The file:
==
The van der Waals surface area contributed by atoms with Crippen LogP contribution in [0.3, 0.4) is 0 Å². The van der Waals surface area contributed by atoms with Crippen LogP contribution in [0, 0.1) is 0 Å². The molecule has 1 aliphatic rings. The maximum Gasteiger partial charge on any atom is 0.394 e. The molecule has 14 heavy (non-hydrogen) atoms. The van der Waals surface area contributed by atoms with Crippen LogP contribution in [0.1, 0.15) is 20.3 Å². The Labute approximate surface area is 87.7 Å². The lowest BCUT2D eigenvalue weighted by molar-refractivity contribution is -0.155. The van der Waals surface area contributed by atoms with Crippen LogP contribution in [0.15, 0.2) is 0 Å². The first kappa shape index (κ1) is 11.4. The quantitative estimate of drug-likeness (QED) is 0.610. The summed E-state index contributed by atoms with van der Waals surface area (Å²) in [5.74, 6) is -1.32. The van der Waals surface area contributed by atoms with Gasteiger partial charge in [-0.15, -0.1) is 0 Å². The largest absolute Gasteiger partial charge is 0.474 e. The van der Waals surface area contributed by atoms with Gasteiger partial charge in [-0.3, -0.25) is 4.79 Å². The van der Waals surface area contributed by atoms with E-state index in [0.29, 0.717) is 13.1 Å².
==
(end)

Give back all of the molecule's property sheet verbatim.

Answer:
The van der Waals surface area contributed by atoms with Crippen LogP contribution in [0.3, 0.4) is 0 Å². The van der Waals surface area contributed by atoms with Crippen LogP contribution in [0, 0.1) is 0 Å². The molecule has 1 aliphatic rings. The maximum Gasteiger partial charge on any atom is 0.394 e. The molecule has 14 heavy (non-hydrogen) atoms. The van der Waals surface area contributed by atoms with Crippen LogP contribution in [0.1, 0.15) is 20.3 Å². The Labute approximate surface area is 87.7 Å². The lowest BCUT2D eigenvalue weighted by molar-refractivity contribution is -0.155. The van der Waals surface area contributed by atoms with Crippen LogP contribution in [0.15, 0.2) is 0 Å². The first kappa shape index (κ1) is 11.4. The quantitative estimate of drug-likeness (QED) is 0.610. The summed E-state index contributed by atoms with van der Waals surface area (Å²) in [5.74, 6) is -1.32. The van der Waals surface area contributed by atoms with Gasteiger partial charge in [-0.15, -0.1) is 0 Å². The largest absolute Gasteiger partial charge is 0.474 e. The van der Waals surface area contributed by atoms with Gasteiger partial charge in [-0.3, -0.25) is 4.79 Å². The van der Waals surface area contributed by atoms with E-state index in [0.29, 0.717) is 13.1 Å².